Clinical efficacy of calcitonin compared to diclofenac sodium in chronic nonspecific low back pain with type I Modic changes: a retrospective study
Authors Zhou J, Li T, Li L, Xue Y
Received 2 December 2017
Accepted for publication 5 May 2018
Published 17 July 2018 Volume 2018:11 Pages 1335—1342
Checked for plagiarism Yes
Review by Single-blind
Peer reviewers approved by Dr Andrew Yee
Peer reviewer comments 3
Editor who approved publication: Dr E Alfonso Romero-Sandoval
Jiaming Zhou,1,2 Tengshuai Li,1 Liandong Li,1 Yuan Xue1
1Department of Orthopaedics Surgery, Tianjin Medical University General Hospital, Tianjin, People’s Republic of China; 2Graduate School, Tianjin Medical University, Tianjin, People’s Republic of China
Background: The objective of this study was to compare the efficacy of calcitonin with diclofenac sodium in the treatment of patients with nonspecific low back pain (LBP) and type I Modic changes (MC1).
Patients and methods: The study was a retrospective observational study with 109 patients who had nonspecific LBP and MC1 that appeared as bone marrow lesions on magnetic resonance imaging (MRI). Between October 2013 and March 2016, 62 patients were injected intramuscularly with calcitonin 50 IU once daily and 47 patients were treated with diclofenac 75 mg once per day for 4 weeks for the treatment of LBP associated with MC1 on MRI. Visual analog scale (VAS) (0–10) and Oswestry Disability Index (ODI) (0–100) questionnaires were acquired from clinical records to evaluate LBP perception and degree of disability. Imaging data were also collected before and after treatment.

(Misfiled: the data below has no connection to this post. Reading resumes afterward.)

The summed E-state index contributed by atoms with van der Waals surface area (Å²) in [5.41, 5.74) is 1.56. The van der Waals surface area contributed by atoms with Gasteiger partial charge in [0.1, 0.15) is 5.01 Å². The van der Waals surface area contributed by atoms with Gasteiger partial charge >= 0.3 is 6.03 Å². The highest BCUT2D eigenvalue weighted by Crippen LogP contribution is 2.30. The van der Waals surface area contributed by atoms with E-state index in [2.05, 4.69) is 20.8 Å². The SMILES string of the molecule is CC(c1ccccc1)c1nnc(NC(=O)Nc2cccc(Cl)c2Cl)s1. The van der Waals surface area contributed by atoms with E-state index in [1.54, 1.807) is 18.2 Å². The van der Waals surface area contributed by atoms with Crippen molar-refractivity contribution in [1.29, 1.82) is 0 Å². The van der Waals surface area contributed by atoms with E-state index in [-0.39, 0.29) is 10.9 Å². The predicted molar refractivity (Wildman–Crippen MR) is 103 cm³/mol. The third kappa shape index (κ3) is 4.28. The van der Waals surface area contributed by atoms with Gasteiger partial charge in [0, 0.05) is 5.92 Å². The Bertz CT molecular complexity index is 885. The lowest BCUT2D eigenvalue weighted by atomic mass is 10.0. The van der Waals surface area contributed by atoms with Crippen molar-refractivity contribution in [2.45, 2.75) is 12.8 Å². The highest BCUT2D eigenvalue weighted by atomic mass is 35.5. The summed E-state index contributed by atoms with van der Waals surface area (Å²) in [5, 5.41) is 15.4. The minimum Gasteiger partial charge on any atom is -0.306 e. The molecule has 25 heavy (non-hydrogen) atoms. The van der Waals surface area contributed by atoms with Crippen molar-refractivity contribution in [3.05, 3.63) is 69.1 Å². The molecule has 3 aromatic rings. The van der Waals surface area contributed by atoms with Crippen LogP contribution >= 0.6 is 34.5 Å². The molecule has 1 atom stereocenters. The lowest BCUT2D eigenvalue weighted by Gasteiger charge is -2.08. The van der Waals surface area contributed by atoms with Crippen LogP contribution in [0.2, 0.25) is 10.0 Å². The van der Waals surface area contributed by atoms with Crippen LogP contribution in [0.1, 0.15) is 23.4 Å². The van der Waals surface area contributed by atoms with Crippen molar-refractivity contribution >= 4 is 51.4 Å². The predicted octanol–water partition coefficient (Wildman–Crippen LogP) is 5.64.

Results: Significant improvements were found in VAS and ODI at posttreatment compared with baseline in both groups (P < 0.05). Meanwhile, there was a significant difference between calcitonin group and diclofenac group at both 4 weeks and 3 months of follow-up (4 weeks: VAS 4.46 ± 1.58 vs 5.08 ± 1.50, ODI 20.32 ± 9.64 vs 24.35 ± 7.95; 3 months: VAS 3.70 ± 1.74 vs 4.51 ± 1.67, ODI 16.67 ± 9.04 vs 21.18 ± 9.56; P < 0.05 for all). Moreover, the proportion of patients with a significant change in LBP scales was higher in the calcitonin group (4 weeks: VAS 50.00% vs 23.40%, ODI 54.83% vs 25.53%; 3 months: VAS 58.06% vs 38.29%, ODI 59.67% vs 38.29%; P < 0.05 for all). According to MRI, 43.54% patients in the calcitonin group showed improvement compared with 21.27% patients in the diclofenac group (P < 0.05).
Conclusion: There was greater short-term efficacy of calcitonin compared with diclofenac in patients with LBP and MC1 on MRI.
Keywords: calcitonin, diclofenac sodium, Modic changes, bone marrow lesions, low back pain
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